Researchers have long known that diabetes runs in families, but it’s only been about 20 years since they have successfully isolated gene and antibody combinations that serve as reliable genetic predictors of the risk of developing Type 1 diabetes.
A great many people who have Type 1 also have inherited genetic codes for antigens known as DR4 and DQ8; an antigen is any substance that may cause your body to produce antibodies against it. Post-diagnostic genetic testing of patients who have developed Type 1 diabetes has shown that about 90% have one or both of these genetic codes, and 60% have the DQ8 gene alone. The DQ8 gene also has been linked, although less conclusively, to a very small population of people with Type 2 diabetes.
The DQ8 gene is heavily distributed among people in Central America and northern South America. It’s also found in high frequency among Americans who live near the Gulf of Mexico and in the Mississippi Valley whose lineages go back to Caribbean and indigenous North American peoples. It’s found frequently in northern Europe, Scandinavia, and Japan, as well.
The Barbara Davis Center for Childhood Diabetes, located at the University of Colorado Medical School, is backing research into a link between DQ8 and Type 1 diabetes. Researchers are trying to see if they can block DQ8 to delay or block the progression of Type 1 diabetes.
To do this, they are undertaking a clinical trial of methyldopa, an oral drug which has been long used to alleviate hypertension. Methyldopa, once commonly branded as Aldomet, was developed in the 1960’s as an anti-anxiety and anti-tremor remedy for patients with neurological disorders. It was later shown to work by dilating blood vessels. As a psychoactive drug, it’s fallen out of favor since being replaced by other formulations for long-term use but it’s still prescribed for relief of short-term high blood pressure (think gestational diabetes).
Dr. Aaron Michels, who is chief investigator for the University of Colorado methyldopa clinical study, is co-author of a paper published in the April 2015 edition of World Journal of Diabetes that describes the potential of using methyldopa to treat newly diagnosed Type 1 patients. The hope is that this approach might slow progression of beta cell loss, and possibly delay or prevent onset of cell loss in patients exhibiting signs of prediabetes.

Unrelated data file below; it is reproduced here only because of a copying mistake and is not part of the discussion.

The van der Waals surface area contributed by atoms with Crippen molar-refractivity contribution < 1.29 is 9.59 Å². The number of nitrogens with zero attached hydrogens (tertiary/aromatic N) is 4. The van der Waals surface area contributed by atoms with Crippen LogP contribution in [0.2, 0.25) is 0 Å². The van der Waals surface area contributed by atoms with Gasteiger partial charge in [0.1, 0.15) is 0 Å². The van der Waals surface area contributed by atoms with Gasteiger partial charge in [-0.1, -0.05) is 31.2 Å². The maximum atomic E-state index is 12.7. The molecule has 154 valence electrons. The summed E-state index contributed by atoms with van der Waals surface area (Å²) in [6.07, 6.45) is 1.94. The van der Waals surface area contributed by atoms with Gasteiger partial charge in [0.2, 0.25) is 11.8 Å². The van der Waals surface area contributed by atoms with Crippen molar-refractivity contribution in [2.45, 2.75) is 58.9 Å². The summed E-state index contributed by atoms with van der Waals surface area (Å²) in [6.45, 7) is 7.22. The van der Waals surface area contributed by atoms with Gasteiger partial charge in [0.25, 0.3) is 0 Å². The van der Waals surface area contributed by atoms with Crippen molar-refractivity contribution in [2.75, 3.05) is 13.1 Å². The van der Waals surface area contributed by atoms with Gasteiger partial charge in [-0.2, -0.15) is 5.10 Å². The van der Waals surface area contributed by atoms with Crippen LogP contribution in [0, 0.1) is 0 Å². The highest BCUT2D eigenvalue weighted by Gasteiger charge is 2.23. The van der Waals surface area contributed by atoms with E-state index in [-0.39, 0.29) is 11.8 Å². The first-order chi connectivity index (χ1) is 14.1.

Methyldopa appears to work as a blocker; it neither interacts with the insulin molecule nor the pancreatic beta cell. Rather, it scrambles the signal from the antibody-summoning HLA DQ8 molecule, which might confer protection to islet cells. Further, researchers see no reason to expect that administering methyldopa will interfere with T-cell functions.
Methyldopa emerged as a candidate for inhibiting the fatal attraction between T cells and pancreatic islet beta cells through complicated chemical analyses aided by Dr. Mark Atkinson and Dr. David Ostrov, researchers at the University of Florida. Dr. Ostrov, a structural biologist, employed a supercomputer to perform what were essentially docking simulations of the DQ8 molecule’s receptor with structures of 140,000 existing small molecule medications – a process involving some 560 million permutations. Methyldopa was one of the finalist medicines that docked well with DQ8. Subsequent in vitro (“test tube”) and in vivo (living organism) tests with mice confirmed the likelihood that the drug would be effective.
Dr. Michels then enrolled 20 volunteer patients for a first phase clinical trial. 17 patients have thus far volunteered to receive methyldopa in three dosages at or below the therapeutic dose for high blood pressure. In the coming months, the study volunteers will continue to return for A1C monitoring and blood glucose testing.
Dr. Michels hopes to have this trial phase completed by early 2016, after which he would like to conduct a next-phase clinical trial with a larger group of recently diagnosed children and adults. The results of this broader, placebo-controlled study could lay the foundation for developing a methyldopa “vaccine” to delay onset or progression of beta cell destruction. The possibility of a remission or delay of even four to six years for a young child amounts to a breakthrough, as every year of maturity allows a child’s body to grow without complications of diabetes, and the child to develop skills to cope with the rigors of diabetes self-care.
If you want to contribute to a fundraising effort to support this type of research, you can go to https://www.crowdrise.com/firedup4cure.
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